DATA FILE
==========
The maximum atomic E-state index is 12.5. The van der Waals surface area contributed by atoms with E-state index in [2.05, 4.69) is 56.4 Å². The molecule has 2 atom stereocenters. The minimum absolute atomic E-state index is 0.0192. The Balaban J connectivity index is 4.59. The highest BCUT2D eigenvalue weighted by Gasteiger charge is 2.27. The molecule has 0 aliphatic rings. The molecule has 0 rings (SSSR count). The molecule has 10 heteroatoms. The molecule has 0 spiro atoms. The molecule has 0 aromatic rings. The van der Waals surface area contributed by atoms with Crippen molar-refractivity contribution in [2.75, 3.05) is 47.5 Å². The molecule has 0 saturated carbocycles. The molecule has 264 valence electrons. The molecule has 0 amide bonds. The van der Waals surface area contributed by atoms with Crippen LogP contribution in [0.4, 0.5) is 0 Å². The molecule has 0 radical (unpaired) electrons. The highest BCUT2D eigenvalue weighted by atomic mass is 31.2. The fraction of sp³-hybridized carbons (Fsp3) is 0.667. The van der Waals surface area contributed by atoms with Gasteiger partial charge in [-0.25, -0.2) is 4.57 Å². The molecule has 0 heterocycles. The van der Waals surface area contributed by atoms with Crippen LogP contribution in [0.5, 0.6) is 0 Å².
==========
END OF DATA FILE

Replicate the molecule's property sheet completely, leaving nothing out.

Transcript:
The maximum atomic E-state index is 12.5. The van der Waals surface area contributed by atoms with E-state index in [2.05, 4.69) is 56.4 Å². The molecule has 2 atom stereocenters. The minimum absolute atomic E-state index is 0.0192. The Balaban J connectivity index is 4.59. The highest BCUT2D eigenvalue weighted by Gasteiger charge is 2.27. The molecule has 0 aliphatic rings. The molecule has 0 rings (SSSR count). The molecule has 10 heteroatoms. The molecule has 0 spiro atoms. The molecule has 0 aromatic rings. The van der Waals surface area contributed by atoms with Crippen molar-refractivity contribution in [2.75, 3.05) is 47.5 Å². The molecule has 0 saturated carbocycles. The molecule has 264 valence electrons. The molecule has 0 amide bonds. The van der Waals surface area contributed by atoms with Crippen LogP contribution in [0.4, 0.5) is 0 Å². The molecule has 0 radical (unpaired) electrons. The highest BCUT2D eigenvalue weighted by atomic mass is 31.2. The fraction of sp³-hybridized carbons (Fsp3) is 0.667. The van der Waals surface area contributed by atoms with Gasteiger partial charge in [-0.25, -0.2) is 4.57 Å². The molecule has 0 heterocycles. The van der Waals surface area contributed by atoms with Crippen LogP contribution in [0.5, 0.6) is 0 Å².